Definition: Cheque refers to a negotiable instrument that contains an unconditional order to the bank to pay a certain sum mentioned in the instrument, from the drawer’s account, to the person to whom it is issued, or to the order of the specified person or the bearer.
Parties to Cheque
Basically, there are three parties to a cheque:
- Drawer: The person who draws the cheque, i.e. signs and orders the bank to pay the sum.
- Drawee: The bank on which the cheque is drawn or who is directed to pay the specified sum written on the cheque.
- Payee: The beneficiary, i.e. to whom the amount is to be paid.
Apart from these three, there are two more parties to a cheque:
- Endorser: When a party transfers his right to take the payment to another party, he/she is called endorser.
- Endorsee: The party in whose favour, the right is transferred, is called endorsee.
Sometimes, the drawer and payee can be the same person, when the drawer writes a self-cheque.
Types of Cheque
- Open Cheque: Otherwise called as uncrossed cheque, it is one on which cash is payable at the counter of the bank, or it is transferred to the bank account of the person whose name is written on the cheque. It is negotiable, i.e. it is transferable in nature.
- Bearer Cheque: Bearer cheque refers to the cheque which can be encashed by the person whose name is written on the cheque or anyone who presents the cheque before the bank for payment. It is negotiable in nature, which can be transferred by simply delivering it and so endorsement is not needed. No identification of the presenter or holder is required in case of a bearer cheque.
- Order Cheque: As the name suggests, it is the cheque which becomes payable to the person or organization whose name is specified on the cheque or to his order. To convert a bearer cheque into an order cheque, the word ‘or bearer’ is stricken off from the cheque. Endorsement of the cheque to the third party is done by simply signing on the cheque.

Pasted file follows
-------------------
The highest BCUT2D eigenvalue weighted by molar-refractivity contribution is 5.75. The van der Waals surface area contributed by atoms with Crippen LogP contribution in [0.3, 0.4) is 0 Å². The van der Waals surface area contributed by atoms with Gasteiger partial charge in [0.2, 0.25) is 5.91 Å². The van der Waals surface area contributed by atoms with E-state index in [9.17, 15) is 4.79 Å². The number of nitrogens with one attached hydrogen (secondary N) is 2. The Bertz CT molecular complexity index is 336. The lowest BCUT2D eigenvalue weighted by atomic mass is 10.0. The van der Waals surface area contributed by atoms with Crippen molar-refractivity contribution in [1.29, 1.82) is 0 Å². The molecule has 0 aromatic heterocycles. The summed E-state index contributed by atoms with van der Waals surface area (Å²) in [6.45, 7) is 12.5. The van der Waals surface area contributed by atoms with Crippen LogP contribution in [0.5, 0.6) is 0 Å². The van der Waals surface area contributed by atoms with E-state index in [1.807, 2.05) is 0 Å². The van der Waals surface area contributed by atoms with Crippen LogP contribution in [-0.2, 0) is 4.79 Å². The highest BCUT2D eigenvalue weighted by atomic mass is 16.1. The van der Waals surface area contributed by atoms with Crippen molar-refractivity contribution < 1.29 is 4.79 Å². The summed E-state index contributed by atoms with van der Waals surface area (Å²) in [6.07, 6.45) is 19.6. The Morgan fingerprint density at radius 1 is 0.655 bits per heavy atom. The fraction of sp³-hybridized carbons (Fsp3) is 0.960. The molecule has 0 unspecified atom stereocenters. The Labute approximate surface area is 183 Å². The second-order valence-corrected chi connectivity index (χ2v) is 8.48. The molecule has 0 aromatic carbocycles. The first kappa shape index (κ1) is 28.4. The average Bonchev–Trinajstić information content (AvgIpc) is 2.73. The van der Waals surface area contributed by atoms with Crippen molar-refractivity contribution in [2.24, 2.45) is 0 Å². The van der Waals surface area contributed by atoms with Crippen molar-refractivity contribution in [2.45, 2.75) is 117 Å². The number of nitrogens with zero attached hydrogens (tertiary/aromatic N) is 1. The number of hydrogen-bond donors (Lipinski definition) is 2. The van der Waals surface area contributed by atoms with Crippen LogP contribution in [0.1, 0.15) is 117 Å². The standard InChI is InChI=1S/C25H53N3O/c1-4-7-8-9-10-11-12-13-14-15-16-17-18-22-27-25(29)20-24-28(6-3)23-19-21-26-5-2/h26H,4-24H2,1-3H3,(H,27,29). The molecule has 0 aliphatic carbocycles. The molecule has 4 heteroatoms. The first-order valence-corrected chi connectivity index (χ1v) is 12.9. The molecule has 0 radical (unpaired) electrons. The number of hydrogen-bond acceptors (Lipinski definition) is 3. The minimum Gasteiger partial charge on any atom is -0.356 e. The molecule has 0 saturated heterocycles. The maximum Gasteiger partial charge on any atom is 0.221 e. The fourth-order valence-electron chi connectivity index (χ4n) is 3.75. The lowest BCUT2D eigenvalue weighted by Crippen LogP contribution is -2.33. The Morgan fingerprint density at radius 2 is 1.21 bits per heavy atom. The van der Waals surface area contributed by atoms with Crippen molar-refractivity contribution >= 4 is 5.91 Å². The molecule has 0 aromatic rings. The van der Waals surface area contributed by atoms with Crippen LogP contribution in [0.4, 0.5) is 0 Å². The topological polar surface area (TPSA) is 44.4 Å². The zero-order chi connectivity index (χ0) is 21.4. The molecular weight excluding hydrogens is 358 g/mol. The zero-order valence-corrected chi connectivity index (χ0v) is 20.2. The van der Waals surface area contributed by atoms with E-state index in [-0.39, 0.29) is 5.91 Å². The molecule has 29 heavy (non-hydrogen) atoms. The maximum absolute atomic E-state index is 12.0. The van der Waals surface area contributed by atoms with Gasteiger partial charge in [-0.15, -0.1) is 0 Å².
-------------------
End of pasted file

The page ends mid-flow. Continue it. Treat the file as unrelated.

- Crossed Cheque: You might have observed, two transverse parallel lines at the top left corner of some cheques, which may or may not have the words – & Co., A/c payee or Non-Negotiable. Such cheques are regarded as crossed cheques. The amount on such cheques is credited to the account of the payee.
- Self Cheque: When a person wants to withdraw money from his own account, by writing ‘self’ at the name of the payee, is called self-cheque. Do not cross the cheque or cancel the words ‘or bearer’ from the cheque. These cheques should not be crossed, as well as the words ‘or bearer’ should not be stricken off from the cheque, so that any person as your representative can receive the amount on your behalf.
- Blank Cheque: A cheque which is only signed, but the name of the payee and date is not indicated, is called a blank cheque. Such cheques can be made account payee, and the maximum limit of withdrawal can be mentioned.
- Stale Cheque: A cheque bears a date and is valid up to three months of the stated date. If a cheque is presented before the bank, after the expiry of the reasonable period, i.e. three months after the date, then it is called stale cheque.
- Post-Dated Cheque: When a cheque is drawn containing a future date, it is called post-dated cheque. In such cases, money will not be payable by the bank before that date.
- Ante-dated Cheque: A cheque containing a prior date, is called an ante-dated cheque. Bank honours cheques until three months to the date mentioned.
- Banker’s Cheque: Otherwise called a pay order, it is a non-negotiable instrument, which is issued by the bank on behalf of the customer, which is payable in the same city.
- Cancelled Cheque: Due to any kind of mistakes while writing the cheque, it is cancelled, and so it is called cancelled cheque.
- Mutilated Cheque: A cheque which is torn, damaged, crushed or washed, is called a mutilated cheque. Such cheques are honoured only when certain details are visible, after confirming with the drawer.
- Traveler’s Cheque: A cheque issued by a bank for a fee, containing a fixed amount. These cheques are enchased or used to make payment in a foreign country, after endorsement by the signature of the holder.
- Gift Cheque: Cheques that are used for the purpose of gifts and prizes, usually very large in size, are called Gift Cheques. Banks charge a fee for issuing such cheques.
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